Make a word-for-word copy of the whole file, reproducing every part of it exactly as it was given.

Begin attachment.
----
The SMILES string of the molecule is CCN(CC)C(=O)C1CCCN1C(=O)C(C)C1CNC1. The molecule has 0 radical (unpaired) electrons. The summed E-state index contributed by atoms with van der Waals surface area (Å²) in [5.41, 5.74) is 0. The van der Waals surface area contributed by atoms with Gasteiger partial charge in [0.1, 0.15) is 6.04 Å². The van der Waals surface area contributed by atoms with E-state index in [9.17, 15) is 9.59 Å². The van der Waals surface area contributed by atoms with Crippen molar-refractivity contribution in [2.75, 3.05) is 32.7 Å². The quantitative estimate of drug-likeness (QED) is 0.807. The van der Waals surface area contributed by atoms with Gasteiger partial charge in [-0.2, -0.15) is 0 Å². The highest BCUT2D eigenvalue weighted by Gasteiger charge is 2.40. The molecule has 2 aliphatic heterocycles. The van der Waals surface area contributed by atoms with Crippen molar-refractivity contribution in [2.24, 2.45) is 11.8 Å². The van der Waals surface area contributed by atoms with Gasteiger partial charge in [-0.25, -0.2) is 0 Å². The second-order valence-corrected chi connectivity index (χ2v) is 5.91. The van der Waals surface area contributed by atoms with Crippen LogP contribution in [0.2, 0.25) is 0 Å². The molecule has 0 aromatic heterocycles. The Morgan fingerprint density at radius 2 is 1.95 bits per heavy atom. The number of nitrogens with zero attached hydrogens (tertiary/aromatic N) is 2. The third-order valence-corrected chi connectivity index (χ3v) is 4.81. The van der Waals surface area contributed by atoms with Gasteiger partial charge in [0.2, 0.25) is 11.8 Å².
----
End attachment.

The SMILES string of the molecule is CCN(CC)C(=O)C1CCCN1C(=O)C(C)C1CNC1. The molecule has 0 radical (unpaired) electrons. The summed E-state index contributed by atoms with van der Waals surface area (Å²) in [5.41, 5.74) is 0. The van der Waals surface area contributed by atoms with Gasteiger partial charge in [0.1, 0.15) is 6.04 Å². The van der Waals surface area contributed by atoms with E-state index in [9.17, 15) is 9.59 Å². The van der Waals surface area contributed by atoms with Crippen molar-refractivity contribution in [2.75, 3.05) is 32.7 Å². The quantitative estimate of drug-likeness (QED) is 0.807. The van der Waals surface area contributed by atoms with Gasteiger partial charge in [-0.2, -0.15) is 0 Å². The highest BCUT2D eigenvalue weighted by Gasteiger charge is 2.40. The molecule has 2 aliphatic heterocycles. The van der Waals surface area contributed by atoms with Crippen molar-refractivity contribution in [2.24, 2.45) is 11.8 Å². The van der Waals surface area contributed by atoms with Gasteiger partial charge in [-0.25, -0.2) is 0 Å². The second-order valence-corrected chi connectivity index (χ2v) is 5.91. The van der Waals surface area contributed by atoms with Crippen LogP contribution in [0.2, 0.25) is 0 Å². The molecule has 0 aromatic heterocycles. The Morgan fingerprint density at radius 2 is 1.95 bits per heavy atom. The number of nitrogens with zero attached hydrogens (tertiary/aromatic N) is 2. The third-order valence-corrected chi connectivity index (χ3v) is 4.81. The van der Waals surface area contributed by atoms with Gasteiger partial charge in [0.2, 0.25) is 11.8 Å².